Poland Concessions To The Eu Essay

719 words - 3 pages

Poland's new left-of-centre government has offered the European Union concessions in a number of key negotiating areas. Prime Minister Leszek Miller and his team hope through more accommodating positions on migration of workers and foreign ownership of farmland to catch up with the protracted EU accession talks. Under the former government of Buzek, Poland displayed little willingness for compromise.Under former Prime Minister Jerzy Buzek, Warsaw had insisted on an eighteen-year "grace period" for the sale of farmland to foreigners. Under EU rules, all EU citizens should be able to purchase land in all EU countries. In most candidate countries, this is a hard nut to crack. In comparison with Western EU countries, farmland is considerably cheaper in former communist countries, where in many cases (though not in Poland) farming had been collectivised. There is widespread anxiety, notably in Poland and in Hungary, ...view middle of the document...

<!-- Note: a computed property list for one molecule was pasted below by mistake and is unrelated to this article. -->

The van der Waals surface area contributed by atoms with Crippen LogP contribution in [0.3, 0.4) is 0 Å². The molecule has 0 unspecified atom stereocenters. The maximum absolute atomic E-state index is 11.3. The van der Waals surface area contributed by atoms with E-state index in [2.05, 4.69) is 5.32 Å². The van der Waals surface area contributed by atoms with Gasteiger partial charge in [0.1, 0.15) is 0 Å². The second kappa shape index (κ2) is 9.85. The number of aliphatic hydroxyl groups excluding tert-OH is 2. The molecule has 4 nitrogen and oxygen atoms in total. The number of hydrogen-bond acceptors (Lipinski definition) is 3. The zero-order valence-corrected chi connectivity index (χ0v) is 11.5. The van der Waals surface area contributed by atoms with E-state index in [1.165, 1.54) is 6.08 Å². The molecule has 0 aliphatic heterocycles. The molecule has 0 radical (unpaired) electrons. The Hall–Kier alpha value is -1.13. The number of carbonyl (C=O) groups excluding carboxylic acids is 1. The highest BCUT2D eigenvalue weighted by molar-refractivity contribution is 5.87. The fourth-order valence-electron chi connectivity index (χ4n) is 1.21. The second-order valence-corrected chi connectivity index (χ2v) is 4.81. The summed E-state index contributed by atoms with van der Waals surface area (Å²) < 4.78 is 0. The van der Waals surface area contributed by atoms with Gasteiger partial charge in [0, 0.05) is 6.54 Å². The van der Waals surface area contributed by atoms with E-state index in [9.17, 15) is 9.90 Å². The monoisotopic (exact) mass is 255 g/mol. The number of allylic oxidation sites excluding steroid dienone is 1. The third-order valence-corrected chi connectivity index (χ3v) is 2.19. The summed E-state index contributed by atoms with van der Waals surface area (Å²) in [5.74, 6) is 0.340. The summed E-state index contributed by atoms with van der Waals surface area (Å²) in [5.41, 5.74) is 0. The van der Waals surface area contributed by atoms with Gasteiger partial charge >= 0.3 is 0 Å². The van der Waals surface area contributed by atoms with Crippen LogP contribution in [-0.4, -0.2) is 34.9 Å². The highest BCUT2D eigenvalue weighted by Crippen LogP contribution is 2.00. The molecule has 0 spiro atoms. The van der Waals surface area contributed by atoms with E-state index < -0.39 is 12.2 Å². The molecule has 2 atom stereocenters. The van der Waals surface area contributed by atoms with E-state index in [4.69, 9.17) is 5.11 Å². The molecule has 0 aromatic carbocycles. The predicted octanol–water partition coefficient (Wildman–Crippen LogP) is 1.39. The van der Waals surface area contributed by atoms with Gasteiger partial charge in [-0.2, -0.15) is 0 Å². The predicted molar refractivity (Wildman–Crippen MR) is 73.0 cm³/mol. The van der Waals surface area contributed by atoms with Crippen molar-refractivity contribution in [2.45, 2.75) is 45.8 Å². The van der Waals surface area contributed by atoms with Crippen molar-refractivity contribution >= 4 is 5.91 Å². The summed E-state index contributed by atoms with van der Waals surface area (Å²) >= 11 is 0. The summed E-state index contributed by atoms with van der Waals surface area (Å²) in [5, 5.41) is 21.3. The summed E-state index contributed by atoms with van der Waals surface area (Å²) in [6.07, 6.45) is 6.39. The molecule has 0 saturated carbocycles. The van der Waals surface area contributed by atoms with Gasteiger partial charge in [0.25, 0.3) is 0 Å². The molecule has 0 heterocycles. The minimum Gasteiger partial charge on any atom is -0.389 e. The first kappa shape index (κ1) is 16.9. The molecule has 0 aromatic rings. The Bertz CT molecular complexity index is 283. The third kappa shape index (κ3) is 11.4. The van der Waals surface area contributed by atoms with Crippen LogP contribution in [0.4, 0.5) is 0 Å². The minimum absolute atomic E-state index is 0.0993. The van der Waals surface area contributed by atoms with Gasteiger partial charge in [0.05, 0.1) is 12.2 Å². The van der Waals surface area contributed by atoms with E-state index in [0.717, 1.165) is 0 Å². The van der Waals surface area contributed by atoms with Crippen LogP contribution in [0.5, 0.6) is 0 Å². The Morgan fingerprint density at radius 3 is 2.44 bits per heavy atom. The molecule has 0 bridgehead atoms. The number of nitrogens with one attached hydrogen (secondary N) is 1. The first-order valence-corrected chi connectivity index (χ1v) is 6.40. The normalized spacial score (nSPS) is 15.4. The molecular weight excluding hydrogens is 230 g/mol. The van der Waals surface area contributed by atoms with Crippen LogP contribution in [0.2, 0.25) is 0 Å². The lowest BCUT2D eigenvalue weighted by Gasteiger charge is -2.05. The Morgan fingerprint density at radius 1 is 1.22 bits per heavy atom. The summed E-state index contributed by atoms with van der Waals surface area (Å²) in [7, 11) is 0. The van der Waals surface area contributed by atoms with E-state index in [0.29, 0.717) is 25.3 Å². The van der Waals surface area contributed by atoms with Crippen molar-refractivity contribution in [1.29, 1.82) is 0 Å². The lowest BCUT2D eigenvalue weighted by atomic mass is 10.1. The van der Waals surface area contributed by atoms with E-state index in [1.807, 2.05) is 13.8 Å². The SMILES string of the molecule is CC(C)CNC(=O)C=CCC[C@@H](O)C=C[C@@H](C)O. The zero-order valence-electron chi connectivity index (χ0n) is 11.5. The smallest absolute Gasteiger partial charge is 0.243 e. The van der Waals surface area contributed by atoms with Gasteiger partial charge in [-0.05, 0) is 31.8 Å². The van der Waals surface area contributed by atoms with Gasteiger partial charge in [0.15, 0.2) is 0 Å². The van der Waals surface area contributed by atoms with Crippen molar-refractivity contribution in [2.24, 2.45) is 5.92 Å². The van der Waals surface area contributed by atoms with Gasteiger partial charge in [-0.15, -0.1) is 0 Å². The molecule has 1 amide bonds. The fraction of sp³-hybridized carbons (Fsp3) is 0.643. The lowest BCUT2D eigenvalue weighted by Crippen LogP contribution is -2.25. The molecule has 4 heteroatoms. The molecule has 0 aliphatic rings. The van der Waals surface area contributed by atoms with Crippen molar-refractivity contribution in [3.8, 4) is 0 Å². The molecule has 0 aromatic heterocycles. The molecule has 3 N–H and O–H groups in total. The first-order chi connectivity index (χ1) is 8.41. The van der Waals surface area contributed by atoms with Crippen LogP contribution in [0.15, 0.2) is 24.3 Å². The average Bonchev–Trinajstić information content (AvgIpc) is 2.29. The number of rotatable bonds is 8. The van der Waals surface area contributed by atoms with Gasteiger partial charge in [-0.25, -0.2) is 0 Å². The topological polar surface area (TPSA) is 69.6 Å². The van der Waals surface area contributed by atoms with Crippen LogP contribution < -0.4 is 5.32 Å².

The new Miller government has now said it is willing to shorten this to twelve years. Analysts in Warsaw were saying over the past few days that the eighteen-year land sale ban would be appreciably reduced - but for reasons of political expediency, it would still have to be a two-digit figure. A country which less than two months ago elected a parliament in which a third of the delegates are Eurosceptics or even "Poland can do it better alone"-nationalists cannot afford to give in too easily to Brussels.Free Movement of LabourAnother major issue in Poland are the restrictions Brussels wants to place on the free flow of labour from East to West. Germany and Austria are afraid of being invaded by masses of Polish workers willing to be paid relatively low wages for long hours as soon as Poland joins the EU. Germany feels it knows what it is talking about -- 85% of Poland's migrant workforce has found employment there. Berlin and Vienna therefore insist on being allowed to keep their borders closed to workers from the candidate countries for seven years.The European Commission thinks that's too harsh and has come up with a formula under which the labour market remains closed to the new members for at least two years - after which individual member states can make their own arrangements. Up till now, the Polish attitude was one of total lack of understanding of the German, Austrian and EU positions. Now, Warsaw is showing some flexibility: The new foreign minister, Wlodzimierz Cimoszewicz, has said he still doesn't like the idea of a ban on the free flow of labour of up to seven years, but: "We read the Brussels position as a two-year ban -- and we hope that will be it."Possible RewardsPrime Minister Miller hopes the new Polish flexibility will be rewarded. He thinks Polish farmers should be allowed a fair share of the direct subsidies the EU pays to farmers the moment Poland joins the EU, possibly in 2004. The Western member states want to exclude the newcomers from the funds that have been reserved for farmers under the current budget (which runs until 2006); Warsaw thinks that's unacceptable -- and that has not changed under the new government.

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